'Indeed, I am inclined to think that, sooner or later, we will all have to give up on the Turing story as a general account of how the mind works, ... considerations about the globality of some kinds of mental processes suggest that cognition can’t consist just of syntactic operations on mental representations.'
(Fodor, Jerry A. (2000): The Mind Doesn't Work That Way, 47)
'The thing to keep in mind is that, as things now stand, nobody knows how to design any cognitive architecture that is plausibly what evolution selected when it selected minds like ours. Since there is such a lot that we don't know about how the mind works (I think I may have mentioned that), it follows that there's a lot we don't know about how selection pressures determined how the mind works. If they did.'
(Fodor, Jerry A. (2000): The Mind Doesn't Work That Way, 71)
'It is, however, the next step in the argument from teleology to evolutionary psychology that I balk at, namely, that the (only?) way to secure the notion of function that biology and cognitive science require is by appealing to Darwin, and specifically, by assuming that the organ whose function one is trying to figure out evolved under selection pressure, and that the function of an organ is that whatever it was selected for. ... it is far from evident that the notion of natural teleology that evolutionary theory supplies is the one that teleological explanation in biology and psychology require. ... Imagine, just as a thought experiment, that Darwin was completely wrong about the origin of species (we all make mistakes). Would it the follow that the function of the heart is not to pump the blood?'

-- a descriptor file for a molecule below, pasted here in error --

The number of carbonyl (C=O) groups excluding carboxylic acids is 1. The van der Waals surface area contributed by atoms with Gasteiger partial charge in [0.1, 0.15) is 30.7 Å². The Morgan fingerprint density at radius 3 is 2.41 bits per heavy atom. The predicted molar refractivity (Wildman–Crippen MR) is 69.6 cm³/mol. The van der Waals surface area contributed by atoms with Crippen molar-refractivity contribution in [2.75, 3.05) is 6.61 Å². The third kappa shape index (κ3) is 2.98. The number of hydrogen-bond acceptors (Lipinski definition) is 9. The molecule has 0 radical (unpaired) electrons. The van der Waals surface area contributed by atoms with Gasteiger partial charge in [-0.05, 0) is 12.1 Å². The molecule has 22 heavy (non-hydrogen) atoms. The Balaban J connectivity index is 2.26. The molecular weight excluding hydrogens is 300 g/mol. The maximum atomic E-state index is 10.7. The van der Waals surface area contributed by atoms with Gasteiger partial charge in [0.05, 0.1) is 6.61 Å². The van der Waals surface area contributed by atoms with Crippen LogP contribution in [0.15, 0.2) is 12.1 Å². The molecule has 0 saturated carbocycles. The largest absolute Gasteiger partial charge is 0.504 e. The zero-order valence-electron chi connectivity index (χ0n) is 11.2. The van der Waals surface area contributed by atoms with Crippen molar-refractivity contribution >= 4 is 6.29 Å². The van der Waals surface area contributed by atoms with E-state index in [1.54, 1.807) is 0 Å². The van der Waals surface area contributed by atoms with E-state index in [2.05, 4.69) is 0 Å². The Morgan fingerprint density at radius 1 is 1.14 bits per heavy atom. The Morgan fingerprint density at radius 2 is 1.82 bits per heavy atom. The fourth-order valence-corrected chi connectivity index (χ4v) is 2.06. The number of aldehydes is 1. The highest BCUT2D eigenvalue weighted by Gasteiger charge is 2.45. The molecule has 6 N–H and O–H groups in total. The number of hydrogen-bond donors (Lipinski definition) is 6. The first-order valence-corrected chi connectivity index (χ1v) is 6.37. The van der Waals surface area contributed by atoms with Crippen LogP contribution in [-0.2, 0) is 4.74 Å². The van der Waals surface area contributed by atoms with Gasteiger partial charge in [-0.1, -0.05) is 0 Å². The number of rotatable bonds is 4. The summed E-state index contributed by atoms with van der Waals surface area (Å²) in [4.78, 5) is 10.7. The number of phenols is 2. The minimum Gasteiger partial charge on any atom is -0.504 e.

(Fodor, Jerry A. (2000): The Mind Doesn't Work That Way, 85)
'Our brains are, at least by any gross measure, very similar to those of apes; but our minds are, at least by any gross measure, very different. So it looks as though relatively small alterations to the neurology must have produced very large discontinuities ("saltations," as one says) in cognitive capacities in the transition from the ancestral apes to us. It that's right, then there is no reason at all to believe that our cognition was shaped by the gradual action of Darwinian selection on prehuman behavioral phenotypes.'
(Fodor, Jerry A. (2000): The Mind Doesn't Work That Way, 88)
'... I suppose that the moral will eventually be conceded; namely, that the Computational Theory is probably true at most of only the mind's modular parts.'
(Fodor, Jerry A. (2000): The Mind Doesn't Work That Way, 99)